We show that the welfare-improving property of an independent central bank depends on how voters respond to the time consistency problem. Voters' responsiveness to economic problems may provide some flexibility to revise the policy delegation arrangement of the central bank. This may improve social welfare. Preliminary evidence on voters' behavior in the U.S. is presented, which indicates that voters seem to respond to economic problems in a proper way, taking time-consistency problems into account when making their vote decisions.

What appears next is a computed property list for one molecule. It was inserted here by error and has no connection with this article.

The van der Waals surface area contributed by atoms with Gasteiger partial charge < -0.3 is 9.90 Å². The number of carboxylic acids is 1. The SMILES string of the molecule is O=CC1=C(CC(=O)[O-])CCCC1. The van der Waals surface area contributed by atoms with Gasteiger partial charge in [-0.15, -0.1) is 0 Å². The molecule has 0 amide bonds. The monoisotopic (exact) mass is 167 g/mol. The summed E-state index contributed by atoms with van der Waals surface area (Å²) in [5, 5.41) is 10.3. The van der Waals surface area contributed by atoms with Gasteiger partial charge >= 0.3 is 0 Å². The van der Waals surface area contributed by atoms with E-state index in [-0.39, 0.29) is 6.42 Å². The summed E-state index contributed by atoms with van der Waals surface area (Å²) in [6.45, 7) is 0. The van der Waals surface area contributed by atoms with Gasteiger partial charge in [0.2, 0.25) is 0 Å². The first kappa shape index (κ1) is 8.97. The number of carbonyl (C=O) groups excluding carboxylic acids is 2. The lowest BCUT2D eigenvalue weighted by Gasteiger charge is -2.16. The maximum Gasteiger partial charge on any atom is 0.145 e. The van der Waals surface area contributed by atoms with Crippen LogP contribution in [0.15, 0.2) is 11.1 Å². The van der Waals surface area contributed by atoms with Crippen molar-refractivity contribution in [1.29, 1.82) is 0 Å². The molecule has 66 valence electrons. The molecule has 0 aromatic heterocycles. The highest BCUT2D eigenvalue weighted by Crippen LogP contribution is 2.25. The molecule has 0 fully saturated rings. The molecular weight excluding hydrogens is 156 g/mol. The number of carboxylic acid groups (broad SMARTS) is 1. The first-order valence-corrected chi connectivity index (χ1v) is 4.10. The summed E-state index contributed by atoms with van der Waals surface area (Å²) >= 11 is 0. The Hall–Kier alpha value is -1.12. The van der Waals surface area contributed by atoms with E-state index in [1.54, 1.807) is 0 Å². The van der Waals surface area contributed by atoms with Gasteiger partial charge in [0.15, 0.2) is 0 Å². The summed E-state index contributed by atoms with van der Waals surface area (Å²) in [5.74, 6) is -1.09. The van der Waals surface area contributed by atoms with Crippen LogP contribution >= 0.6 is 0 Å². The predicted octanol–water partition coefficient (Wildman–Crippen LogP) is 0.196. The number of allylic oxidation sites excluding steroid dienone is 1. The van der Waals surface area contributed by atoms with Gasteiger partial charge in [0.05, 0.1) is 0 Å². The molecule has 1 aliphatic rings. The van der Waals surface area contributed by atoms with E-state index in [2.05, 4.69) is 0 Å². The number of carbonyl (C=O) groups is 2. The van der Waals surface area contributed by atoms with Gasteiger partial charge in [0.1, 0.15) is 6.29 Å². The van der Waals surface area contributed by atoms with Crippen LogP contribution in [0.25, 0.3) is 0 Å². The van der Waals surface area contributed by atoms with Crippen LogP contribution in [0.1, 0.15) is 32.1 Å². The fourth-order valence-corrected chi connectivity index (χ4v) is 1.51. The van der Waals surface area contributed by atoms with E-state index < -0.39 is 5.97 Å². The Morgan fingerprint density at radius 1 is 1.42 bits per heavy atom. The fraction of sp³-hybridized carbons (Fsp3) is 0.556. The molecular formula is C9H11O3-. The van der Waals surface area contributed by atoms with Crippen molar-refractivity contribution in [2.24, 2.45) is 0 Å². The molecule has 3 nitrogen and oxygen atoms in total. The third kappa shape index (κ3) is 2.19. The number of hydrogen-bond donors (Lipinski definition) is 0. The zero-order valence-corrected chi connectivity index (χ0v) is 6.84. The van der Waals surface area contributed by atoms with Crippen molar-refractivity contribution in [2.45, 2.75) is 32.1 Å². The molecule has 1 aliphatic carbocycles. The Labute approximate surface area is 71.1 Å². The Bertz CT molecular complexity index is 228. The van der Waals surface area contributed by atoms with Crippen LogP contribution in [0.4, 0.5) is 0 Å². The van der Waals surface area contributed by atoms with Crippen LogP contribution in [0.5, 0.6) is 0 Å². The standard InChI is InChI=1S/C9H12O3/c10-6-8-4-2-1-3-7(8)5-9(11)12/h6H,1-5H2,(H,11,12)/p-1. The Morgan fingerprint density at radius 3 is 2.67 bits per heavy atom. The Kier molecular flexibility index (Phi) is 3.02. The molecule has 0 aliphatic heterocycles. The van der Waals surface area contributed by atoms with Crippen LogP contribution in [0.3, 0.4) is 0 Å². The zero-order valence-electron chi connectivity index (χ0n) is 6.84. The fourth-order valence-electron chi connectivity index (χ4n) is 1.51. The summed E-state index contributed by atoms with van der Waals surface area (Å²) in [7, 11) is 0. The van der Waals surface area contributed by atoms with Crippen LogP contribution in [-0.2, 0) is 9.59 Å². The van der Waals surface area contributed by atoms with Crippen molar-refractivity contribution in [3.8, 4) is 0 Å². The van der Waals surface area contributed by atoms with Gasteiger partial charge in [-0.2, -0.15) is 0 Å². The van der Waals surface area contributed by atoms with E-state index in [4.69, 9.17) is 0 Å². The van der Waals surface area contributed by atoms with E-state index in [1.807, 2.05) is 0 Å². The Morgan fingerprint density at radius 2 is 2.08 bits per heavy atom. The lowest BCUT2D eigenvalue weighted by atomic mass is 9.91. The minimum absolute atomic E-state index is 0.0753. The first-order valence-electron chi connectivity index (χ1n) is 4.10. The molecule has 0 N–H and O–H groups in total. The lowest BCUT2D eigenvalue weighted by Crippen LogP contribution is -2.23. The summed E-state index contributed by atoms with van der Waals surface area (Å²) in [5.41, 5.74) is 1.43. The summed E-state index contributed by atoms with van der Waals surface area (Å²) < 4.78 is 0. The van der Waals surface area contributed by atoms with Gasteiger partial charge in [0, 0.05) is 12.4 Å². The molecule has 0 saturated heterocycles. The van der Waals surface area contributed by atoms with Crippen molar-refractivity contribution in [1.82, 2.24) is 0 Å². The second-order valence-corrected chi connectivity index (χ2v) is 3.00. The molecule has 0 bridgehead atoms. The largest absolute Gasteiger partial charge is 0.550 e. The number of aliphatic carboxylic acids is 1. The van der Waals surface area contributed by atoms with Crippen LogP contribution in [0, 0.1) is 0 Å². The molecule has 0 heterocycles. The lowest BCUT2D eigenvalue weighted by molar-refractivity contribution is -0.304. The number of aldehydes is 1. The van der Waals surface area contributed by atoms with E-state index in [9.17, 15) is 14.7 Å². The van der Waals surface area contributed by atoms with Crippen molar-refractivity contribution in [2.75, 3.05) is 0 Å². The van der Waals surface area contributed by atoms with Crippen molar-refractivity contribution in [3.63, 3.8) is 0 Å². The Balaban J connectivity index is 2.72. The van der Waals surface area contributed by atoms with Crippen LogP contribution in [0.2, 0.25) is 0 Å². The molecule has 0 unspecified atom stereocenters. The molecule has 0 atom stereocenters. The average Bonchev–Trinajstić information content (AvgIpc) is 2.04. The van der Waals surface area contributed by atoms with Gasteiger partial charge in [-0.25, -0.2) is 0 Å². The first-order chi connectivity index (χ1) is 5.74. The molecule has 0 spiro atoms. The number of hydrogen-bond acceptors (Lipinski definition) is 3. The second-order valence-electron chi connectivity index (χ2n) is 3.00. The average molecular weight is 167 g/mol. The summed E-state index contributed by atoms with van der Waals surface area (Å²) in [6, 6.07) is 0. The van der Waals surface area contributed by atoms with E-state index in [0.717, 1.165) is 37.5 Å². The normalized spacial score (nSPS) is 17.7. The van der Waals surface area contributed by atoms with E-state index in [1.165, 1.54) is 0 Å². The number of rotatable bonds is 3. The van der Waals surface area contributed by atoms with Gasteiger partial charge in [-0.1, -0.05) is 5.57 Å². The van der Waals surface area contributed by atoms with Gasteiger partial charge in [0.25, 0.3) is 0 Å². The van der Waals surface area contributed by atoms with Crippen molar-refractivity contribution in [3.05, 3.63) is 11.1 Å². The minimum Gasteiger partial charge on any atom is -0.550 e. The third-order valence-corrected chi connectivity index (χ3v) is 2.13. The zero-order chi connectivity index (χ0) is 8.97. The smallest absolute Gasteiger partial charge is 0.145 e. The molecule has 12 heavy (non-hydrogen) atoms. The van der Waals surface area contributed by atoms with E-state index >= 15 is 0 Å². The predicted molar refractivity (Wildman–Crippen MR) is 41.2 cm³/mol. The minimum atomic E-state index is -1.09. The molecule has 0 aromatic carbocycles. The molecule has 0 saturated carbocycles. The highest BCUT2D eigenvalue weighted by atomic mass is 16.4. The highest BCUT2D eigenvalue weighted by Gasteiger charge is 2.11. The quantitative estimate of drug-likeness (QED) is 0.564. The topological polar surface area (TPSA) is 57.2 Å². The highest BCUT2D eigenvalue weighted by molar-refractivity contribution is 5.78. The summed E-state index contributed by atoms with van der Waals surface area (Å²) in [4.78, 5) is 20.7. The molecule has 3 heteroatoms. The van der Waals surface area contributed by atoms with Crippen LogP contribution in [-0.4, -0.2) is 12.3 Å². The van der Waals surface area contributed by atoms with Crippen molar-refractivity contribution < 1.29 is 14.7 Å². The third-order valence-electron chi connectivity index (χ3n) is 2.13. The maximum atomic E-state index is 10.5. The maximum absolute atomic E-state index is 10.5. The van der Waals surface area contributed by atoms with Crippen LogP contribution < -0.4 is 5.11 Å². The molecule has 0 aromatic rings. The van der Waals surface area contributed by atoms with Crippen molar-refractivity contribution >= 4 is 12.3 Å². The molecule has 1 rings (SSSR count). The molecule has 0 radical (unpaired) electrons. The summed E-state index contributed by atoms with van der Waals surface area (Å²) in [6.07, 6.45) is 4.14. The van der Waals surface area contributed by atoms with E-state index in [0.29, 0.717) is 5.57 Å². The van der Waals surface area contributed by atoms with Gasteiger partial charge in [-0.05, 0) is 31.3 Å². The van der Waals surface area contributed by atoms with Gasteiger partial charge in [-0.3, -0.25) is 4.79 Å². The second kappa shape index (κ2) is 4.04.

central banks, elections, voters
dx.doi.org/10.1016/S0161-8938(97)00157-9, hdl.handle.net/1765/12291
Journal of Policy Modeling
Erasmus School of Economics

Lippi, F. (1999). Rational Voters, Elections and Central Banks: Do Representative Democracies Need non Representative Institutions?. Journal of Policy Modeling, 515–525. doi:10.1016/S0161-8938(97)00157-9